A video uncovered by Radio-Canada paints a grim picture of the working conditions one temporary foreign worker allegedly experienced on an Ormstown farm.
Mexican worker Ivan Guerrero drowned in May on the farm where he worked. Police ruled his death an accident.
Following his death, a local group dedicated to helping migrant workers shared a video they say they recorded with Guerrero last year. On a stark background, the worker speaks directly into the camera, addressing the hardships he says he faces at work.
"Es comosifuera yo...un perro," he says of his boss. “It’s like I'm the dog, and she's my owner.”
He describes long hours, unpaid overtime and limited freedom.
“We are human beings, and I would like to be treated with more dignity,” he says into the camera.
Guerrero had been coming to Canada for four years, picking vegetables and sending his earnings to his wife and two children back in Mexico. On the first day of what would have been his fifth summer in the country, he passed away while trying to fix a leak near his living quarters. It took three days for someone to contact authorities.
Melvin Mendez works for Somos Hermanos, the group behind the video.
He said he often meets with temporary foreign workers and sometimes records their conversations.
This isn’t the first complaint he’s had about this particular employer.
“We've been visiting this farm for seven years and most of the workers say they have no freedom,” he said.
Workers free to come and go, employer says
Guerrero’s employer declined a formal interview but told Radio-Canada his workers have bicycles and are free to come and go as they please.
He added that they were hired to work and not to party, and said he didn’t like them going out too much for security reasons.
When asked about Guerrero and the delay it took for staff to call police, he explained that the death occurred over the weekend and that he had not noticed Guerrero was missing.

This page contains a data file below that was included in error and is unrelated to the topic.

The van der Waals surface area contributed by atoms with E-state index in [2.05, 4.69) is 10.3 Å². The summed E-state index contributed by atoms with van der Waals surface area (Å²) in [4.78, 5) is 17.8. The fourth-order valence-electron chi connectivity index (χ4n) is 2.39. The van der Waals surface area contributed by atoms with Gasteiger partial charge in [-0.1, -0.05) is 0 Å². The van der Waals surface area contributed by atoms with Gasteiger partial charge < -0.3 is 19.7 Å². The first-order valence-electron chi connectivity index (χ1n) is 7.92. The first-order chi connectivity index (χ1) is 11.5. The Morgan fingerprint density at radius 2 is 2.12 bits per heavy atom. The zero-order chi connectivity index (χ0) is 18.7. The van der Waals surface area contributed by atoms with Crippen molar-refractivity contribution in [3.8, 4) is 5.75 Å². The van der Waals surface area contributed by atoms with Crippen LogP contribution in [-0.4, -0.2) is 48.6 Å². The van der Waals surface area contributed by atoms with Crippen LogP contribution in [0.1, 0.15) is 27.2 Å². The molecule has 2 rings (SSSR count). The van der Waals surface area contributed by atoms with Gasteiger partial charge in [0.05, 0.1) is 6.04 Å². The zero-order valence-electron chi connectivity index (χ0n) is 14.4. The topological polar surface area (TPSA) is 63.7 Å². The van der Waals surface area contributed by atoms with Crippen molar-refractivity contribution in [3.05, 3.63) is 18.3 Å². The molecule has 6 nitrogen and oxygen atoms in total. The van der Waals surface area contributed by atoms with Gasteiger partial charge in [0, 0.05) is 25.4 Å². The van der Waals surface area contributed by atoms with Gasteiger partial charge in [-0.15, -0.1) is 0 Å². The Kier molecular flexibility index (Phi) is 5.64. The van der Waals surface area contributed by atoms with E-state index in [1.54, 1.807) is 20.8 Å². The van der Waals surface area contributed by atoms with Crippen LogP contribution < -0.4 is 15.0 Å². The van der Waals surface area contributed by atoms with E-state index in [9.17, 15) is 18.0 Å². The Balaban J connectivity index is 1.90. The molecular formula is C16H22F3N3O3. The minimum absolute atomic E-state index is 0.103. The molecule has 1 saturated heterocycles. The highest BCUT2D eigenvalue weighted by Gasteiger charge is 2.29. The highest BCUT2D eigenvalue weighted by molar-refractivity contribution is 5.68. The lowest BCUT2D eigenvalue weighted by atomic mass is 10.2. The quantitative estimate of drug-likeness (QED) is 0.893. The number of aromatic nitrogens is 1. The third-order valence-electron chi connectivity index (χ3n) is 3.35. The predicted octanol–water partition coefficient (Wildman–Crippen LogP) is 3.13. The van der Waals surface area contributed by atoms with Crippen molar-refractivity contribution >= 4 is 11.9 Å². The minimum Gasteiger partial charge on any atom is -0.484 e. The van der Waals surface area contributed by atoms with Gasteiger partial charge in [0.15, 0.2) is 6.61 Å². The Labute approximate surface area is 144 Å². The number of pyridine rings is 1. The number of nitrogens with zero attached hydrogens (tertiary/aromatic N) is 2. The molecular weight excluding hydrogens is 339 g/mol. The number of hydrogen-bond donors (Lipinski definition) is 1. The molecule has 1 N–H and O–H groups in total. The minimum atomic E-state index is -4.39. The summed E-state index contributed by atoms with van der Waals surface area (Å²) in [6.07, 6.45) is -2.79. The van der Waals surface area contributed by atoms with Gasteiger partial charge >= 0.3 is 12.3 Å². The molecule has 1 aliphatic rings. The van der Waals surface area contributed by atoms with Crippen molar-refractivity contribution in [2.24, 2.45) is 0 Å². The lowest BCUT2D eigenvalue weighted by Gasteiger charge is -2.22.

About 10 per cent of Quebec's agricultural workforce comes from abroad — mainly from Mexico, Guatemala and the West Indies. This represents about 8,000 men and women.
While most manage to make a good living, some describe their working conditions as closer to slavery and say they have nowhere to turn for help.
Eugénie Depatie-Pelletier, an expert in migrant workers' rights, says the current legislation leaves workers high and dry, and that the government needs to step in.
She also says labour laws don’t protect the agricultural industry as a whole and immigration laws, which dictate that workers must be tied to a specific employer, are also problematic because workers can feel forced to accept unsafe conditions.
“They work when they are very tired, and this of course leads to illnesses and injuries and sometimes even death.”
Depatie-Pelletier says stories like Guerrero's are unfortunately too common, but that his video testimony is exceptional.
She says migrant workers are usually reluctant to speak up for fear of reprisal, and that the only reason his video testimony is now public is because Guerrero has passed away.
"When they face abuse, when they are discriminated against, when they are even sick or injured, they will usually keep silent to make sure they are not being fired. Then they would lose the right to work in Canada,” she said.
Workers are told they can turn to their country's consulates for support, but Depatie-Pelletier says this is often untrue. She explains that foreign worker programs are very lucrative for participating countries, and that consular staff are therefore reluctant to step in for fear of losing the business arrangement.
“What they want to do is to maintain an excellent relationship with employers to make sure that Mexican workers will not be replaced by Guatemalan workers or Honduras workers,” she said.
Depatie-Pelletier says the fight will continue for foreign workers and those advocating for them. She says Bill 8, a proposed amendment to the portion of the labour code related to farm workers, would further disenfranchise foreign workers by taking away their right to unionize.
“They (wouldn’t) have the right to meet on the workplace where actually often times they are confined to that workplace,” Depatie-Pelletier said.
Special consultations and public hearings for Bill 8 start this week.
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